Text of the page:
Remember that there are always comments under the video below that review the content of the video.
Review of and comments on the video:
There are many references for R - maybe because the documentation is not really user-friendly. So, lots of people have written books and webpages, etc. It can be daunting to wade through all of the information and lots of times there is not enough information to allow you to run the program yourself. Thus, this site; I hope to show you in the videos that it does work, and what is necessary to do it yourself.
Here are the commands we looked at in the video and some others:From the command line in R:
|To find out where R goes to get things and store them (your workspace or work directory):||getwd()|
|To set your working directory (choose your own path):||setwd("C:/Users/Tudor/R/Data and Programmes")|
|To load your data file (for example: bdr.txt that includes column headings):||mydata read.table("bdr.txt",header=T)|
|To edit a table||edit(mydata) or fix(mydata)|
|To save variables x,y to the working directory:||save(x, y, file="mydata.Rdata")|
|To load data previously saved to the working directory:||load("mydata.Rdata") - restores x and y as above|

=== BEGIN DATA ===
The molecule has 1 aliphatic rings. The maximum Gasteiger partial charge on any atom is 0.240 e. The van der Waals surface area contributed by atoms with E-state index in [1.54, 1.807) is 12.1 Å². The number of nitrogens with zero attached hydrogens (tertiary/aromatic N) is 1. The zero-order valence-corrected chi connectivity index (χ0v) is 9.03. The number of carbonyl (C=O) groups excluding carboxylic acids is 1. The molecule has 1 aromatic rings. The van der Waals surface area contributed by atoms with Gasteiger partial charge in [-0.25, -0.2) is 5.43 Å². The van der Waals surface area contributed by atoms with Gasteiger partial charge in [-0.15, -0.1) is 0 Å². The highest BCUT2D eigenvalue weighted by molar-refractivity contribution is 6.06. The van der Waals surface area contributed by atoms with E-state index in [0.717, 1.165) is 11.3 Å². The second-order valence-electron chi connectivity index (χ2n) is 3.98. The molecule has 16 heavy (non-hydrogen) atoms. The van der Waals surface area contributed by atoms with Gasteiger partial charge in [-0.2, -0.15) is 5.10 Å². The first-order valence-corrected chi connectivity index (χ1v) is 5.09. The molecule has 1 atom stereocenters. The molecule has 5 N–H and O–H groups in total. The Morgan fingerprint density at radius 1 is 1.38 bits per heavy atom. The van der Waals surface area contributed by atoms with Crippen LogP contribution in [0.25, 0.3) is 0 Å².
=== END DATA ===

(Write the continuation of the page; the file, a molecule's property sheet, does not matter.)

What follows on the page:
|To make a dataframe out of the loaded table:||mydata <- as.data.frame(mydata)|
|If you have a variable, myX, in your table, to pick out the myX column and make a variable out of it||myX mydata$myX|
|Some basic statistics with myX:
|One sample t-test: to test if the mean of myX is 100:||t.test(myX, mu=100)|
|Box plot of myX:||boxplot(myX)|
|Histogram of myX:||hist(myX)|
|QQ plot against normal (comparing quantiles to see how "normal" the data are - the straighter the lineup of points the more normal the data are):||qqnorm(myX)|
|To store your images (png,gif,pdf,...)||First: |
png(file="C:/your path here/yourimagename.png")
THEN run your graphics.
Just a quick note about variance and standard deviation. The standard deviation is the square root of the variance, so when you know one, you know them both. Either can be thought of as a measure of dispersion, that is to say, how tightly or loosely the data are distributed about the mean. So, for the bell curve, they would measure the "fatness" of the curve: small standard deviations correspond to narrow, peaked curves and larger standard deviations correspond to wider, flatter curves. Just for the record, the variance of a sample is the average of the squares of the differences of the observations from their mean. More later...
Of course, enhancements of all these are possible. You'll have to plunge into the documentation on the CRAN site, or elsewhere.
In case you have some experience and are looking for some quick references, here are some:
Cran reference card:https://cran.r-project.org/doc/contrib/Short-refcard.pdf
Jonathan Baron's help page: https://finzi.psych.upenn.edu/ Baron's reference card: https://www.psych.upenn.edu/~baron/refcard.pdf
Contact me at: firstname.lastname@example.org